The cost involved with using a publishing service is a lot more than I expected. I'm often reminded of the old days of vanity print publishers, and how they used to swindle writers into paying way too much for print books that ended up sitting in boxes in their garages. My sister's father-in-law, who was a university professor, got scammed big time by those folks. Anyway, some of these service providers seem to be doing the same thing, only in electronic version.

Of course I'm cheap, too, but I was willing to invest a little fee-wise in my first title. I already have by commissioning the cover art. However, I don't think I should have to pay a thousand dollars to indy publish in e-book and print on demand. These providers tend to change their pricing and range of services whenever they like, and in most cases the fine print is pretty daunting. I am definitely not interested in giving any service a percentage of my sales, so that also eliminates most of them.

I'm back to the daunting reality that I have to figure out how to do all the publishing stuff myself. Fortunately there are authors who are sharing the wealth, like Bill Peschel, who offers a ton of indy publishing advice on his blog. For example, this post shows you how to create the best .pdf for publishing your book with CreateSpace, with step-by-step instructions along with screenshots (and when you do release that new book for career writers, Bill, you've got a sale right here.) Right now my plan is to write and indy publish a test run short story first under a new byline. That way I can screw it up without disappointing or pissing off my readers. Then, once I've got the procedure down, I'll move on to my own longer byline works. So that's where I am on the indy front.

In the meantime, for those who are interested in indy publishing via Amazon's Kindle Direct Publishing, I found a simple tutorial here by author Graeme Shimmin on how to do it in (basically) three steps. Also, for those of you who are interested in designing your own covers but don't want to invest in a pricey photoshop program, Dereck Murphy's has a whole page of interesting free tutorials, templates and tools here that include showing you how to design cover art in MS Word.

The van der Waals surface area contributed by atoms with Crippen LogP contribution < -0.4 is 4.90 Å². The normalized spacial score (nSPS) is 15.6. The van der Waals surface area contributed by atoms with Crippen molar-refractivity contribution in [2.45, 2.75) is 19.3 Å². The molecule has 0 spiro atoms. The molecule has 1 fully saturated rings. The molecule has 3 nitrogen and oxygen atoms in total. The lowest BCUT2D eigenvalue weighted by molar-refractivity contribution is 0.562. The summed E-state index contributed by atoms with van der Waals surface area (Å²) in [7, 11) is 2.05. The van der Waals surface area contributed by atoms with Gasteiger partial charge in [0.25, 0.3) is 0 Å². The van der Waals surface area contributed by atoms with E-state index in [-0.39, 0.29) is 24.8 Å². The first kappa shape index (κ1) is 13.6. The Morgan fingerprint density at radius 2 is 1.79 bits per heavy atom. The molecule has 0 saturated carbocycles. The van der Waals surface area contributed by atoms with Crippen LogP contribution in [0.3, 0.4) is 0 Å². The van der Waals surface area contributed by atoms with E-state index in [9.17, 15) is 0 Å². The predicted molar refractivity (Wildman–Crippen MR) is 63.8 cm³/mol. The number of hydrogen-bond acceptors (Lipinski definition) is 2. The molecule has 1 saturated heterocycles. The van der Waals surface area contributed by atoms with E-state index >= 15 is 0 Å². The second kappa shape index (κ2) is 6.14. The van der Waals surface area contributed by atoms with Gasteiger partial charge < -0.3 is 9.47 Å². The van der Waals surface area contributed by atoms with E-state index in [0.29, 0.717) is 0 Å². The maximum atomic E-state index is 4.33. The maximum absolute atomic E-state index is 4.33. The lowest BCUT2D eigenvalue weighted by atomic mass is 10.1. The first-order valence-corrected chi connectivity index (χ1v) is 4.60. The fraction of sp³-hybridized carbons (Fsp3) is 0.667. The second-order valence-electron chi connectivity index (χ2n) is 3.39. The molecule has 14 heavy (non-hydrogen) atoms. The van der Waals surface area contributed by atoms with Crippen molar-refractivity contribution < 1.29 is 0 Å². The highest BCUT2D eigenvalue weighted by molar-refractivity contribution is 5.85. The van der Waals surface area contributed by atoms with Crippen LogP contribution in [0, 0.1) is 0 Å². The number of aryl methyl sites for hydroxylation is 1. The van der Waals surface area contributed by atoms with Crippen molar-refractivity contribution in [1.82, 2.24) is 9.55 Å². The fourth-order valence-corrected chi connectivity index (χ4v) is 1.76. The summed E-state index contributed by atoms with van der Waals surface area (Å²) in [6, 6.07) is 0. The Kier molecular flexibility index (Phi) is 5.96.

Monday, January 25, 2016

Off to Write

I'm taking off today to finish up a big project for a client. See you tomorrow.

Sunday, January 24, 2016

No Just Write Today

I'm finishing up a big job this weekend, so I'll have to skip Just Write this week and take Monday off, too. See you on Tuesday.

Saturday, January 23, 2016

Something for Saturday

Books of the Dead Press has an open call for Suspended in Dusk 2, a dark fiction and horro antho: "Show me something that plays on the theme of light/dark (Wendy Hammer did this in the original Suspended in Dusk with her story Negatives) , or don’t… show me a person, people, society on the edge of the proverbial abyss (Chris Limb did this with Ministry of Outrage). Show me a story of someone on the grey fringes of normal society (Karen Runge, Hope is Here!). Show me a person, or people undergoing some kind of change,.. willing or otherwise. Knowing or otherwise (Shane Mckenzie, Fit Camp). Show me something that is brought into the light, but everyone would’ve been safer if it had been left alone where it was (Benjamin Knox, Keeper of Secrets).

Submission Guidelines:

1. Try and scare me or creep me out. Or show me something dark and pretty. No subject off limits although try and make sex and violence relevant to the plot and characters. If you’re going with a common trope, put a fresh spin on it.
2. Submit all stories to with the following in the subject line Suspended in Dusk 2 –
3. Submission deadline 29 Feb 2016
4. Word count – 3000 – 7500 words.
5. 12 pt Times New Roman. Standard manuscript format.
6. Italicise your italics, don’t underline.
7. No Pictures within your manuscript.
8. Please ensure you’re able to use track changes.
9. No simultaneous submission to other markets.